Hammond’s Budget: A Missed Opportunity To Help Our Children?

Hammond’s Budget: A Missed Opportunity To Help Our Children?

Now that the initial fanfare that greeted the Chancellor’s Budget has subsided, and the column inches containing speculation and immediate reaction have become today’s fish and chip paper, it seems the perfect time to review the measures contained in Hammond’s little red box.

Before the Budget was announced, I asked whether the Chancellor would be writing a child-friendly budget. Would he include, for instance, measures to boost youth savings? Were we about to see the ring-fencing of funds to pay for experts to go into schools to teach children how to budget, the importance of saving and how our financial services system works?

No, it turns out we weren’t. In fact, it was a missed opportunity; a budget with almost no provision for savers – of any age.

Of course, savers weren’t totally ignored: the Individual Savings Account (ISA) allowance for 2018/19 is to be frozen at £20,000, for instance. There were a few measures to help younger people, too: the introduction of a ‘millennial railcard’; the relaxation of stamp duty for first time buyers; and the increase in the annual subscription limit for Junior ISAs and Child Trust Funds for 2018-19 to £4,260. But, overall, children and savers were overlooked. As one commentator put it: ‘for savers, this budget echoed with the ‘sound of silence’, with not a single mention of savings and more to be said about what wasn’t included than what was.’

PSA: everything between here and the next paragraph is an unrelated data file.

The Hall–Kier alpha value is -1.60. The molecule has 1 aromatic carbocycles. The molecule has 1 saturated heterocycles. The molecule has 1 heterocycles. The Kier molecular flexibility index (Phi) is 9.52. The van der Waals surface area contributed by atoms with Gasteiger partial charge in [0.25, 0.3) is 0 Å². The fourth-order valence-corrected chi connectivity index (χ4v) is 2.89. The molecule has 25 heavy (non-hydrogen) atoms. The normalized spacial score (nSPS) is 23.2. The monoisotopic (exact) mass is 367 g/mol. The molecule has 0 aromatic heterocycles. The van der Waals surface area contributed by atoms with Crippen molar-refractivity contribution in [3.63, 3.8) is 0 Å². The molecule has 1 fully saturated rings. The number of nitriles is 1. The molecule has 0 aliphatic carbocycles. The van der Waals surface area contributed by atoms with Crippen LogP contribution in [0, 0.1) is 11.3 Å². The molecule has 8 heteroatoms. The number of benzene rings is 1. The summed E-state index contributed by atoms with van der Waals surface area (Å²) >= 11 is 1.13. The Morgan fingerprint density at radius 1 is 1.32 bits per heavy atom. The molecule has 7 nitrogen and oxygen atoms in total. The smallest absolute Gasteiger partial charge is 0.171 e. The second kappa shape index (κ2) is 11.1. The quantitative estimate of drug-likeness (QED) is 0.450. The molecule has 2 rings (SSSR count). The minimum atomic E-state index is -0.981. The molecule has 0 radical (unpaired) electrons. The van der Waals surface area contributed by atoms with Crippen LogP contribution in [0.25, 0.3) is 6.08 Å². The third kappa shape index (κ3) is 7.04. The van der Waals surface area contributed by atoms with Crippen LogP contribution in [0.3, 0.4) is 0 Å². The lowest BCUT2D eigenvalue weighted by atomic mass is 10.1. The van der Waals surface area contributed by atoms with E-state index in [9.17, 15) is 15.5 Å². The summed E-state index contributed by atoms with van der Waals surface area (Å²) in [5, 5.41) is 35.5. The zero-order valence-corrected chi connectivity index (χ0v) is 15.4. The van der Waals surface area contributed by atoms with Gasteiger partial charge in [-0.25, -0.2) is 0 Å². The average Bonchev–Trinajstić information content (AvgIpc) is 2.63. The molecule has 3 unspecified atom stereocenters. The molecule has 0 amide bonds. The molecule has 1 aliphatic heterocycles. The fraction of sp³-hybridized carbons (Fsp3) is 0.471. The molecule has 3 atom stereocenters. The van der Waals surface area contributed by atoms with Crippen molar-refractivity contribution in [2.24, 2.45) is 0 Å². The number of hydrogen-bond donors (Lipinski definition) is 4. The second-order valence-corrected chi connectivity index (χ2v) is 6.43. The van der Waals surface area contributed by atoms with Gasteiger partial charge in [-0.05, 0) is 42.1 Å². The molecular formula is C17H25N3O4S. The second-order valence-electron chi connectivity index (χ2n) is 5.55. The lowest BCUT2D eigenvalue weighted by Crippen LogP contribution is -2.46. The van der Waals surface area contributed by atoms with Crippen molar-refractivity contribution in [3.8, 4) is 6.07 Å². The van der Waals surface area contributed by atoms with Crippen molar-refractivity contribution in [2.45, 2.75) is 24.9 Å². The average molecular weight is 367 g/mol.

At a time when UK household debt is at the highest it has ever been, it is curious that the Budget was so deafeningly silent on savings measures. At best, Hammond’s tweaking of ISA allowances can be described as fiddling around the edges, at worst, he has missed a crucial opportunity to help UK savers.

It’s not just a short-term failure, though. In omitting any substantive measures to further incentivise saving, Hammond risks undermining the great work schools are doing to teach young people the benefits of saving. Encouraging young people to look after their money must not stop in the classroom, it needs to be supported by an active Chancellor, too. We need to give our children a helpful ‘nudge’ by making saving as financially attractive a proposition as possible.

The question, then, is if Hammond wants to encourage tomorrow’s workforce to learn the value of money early, will we see future Budgets include more provisions? The Government has taken steps in the right direction by introducing financial literacy education to the national curriculum – so I am cautiously optimistic.


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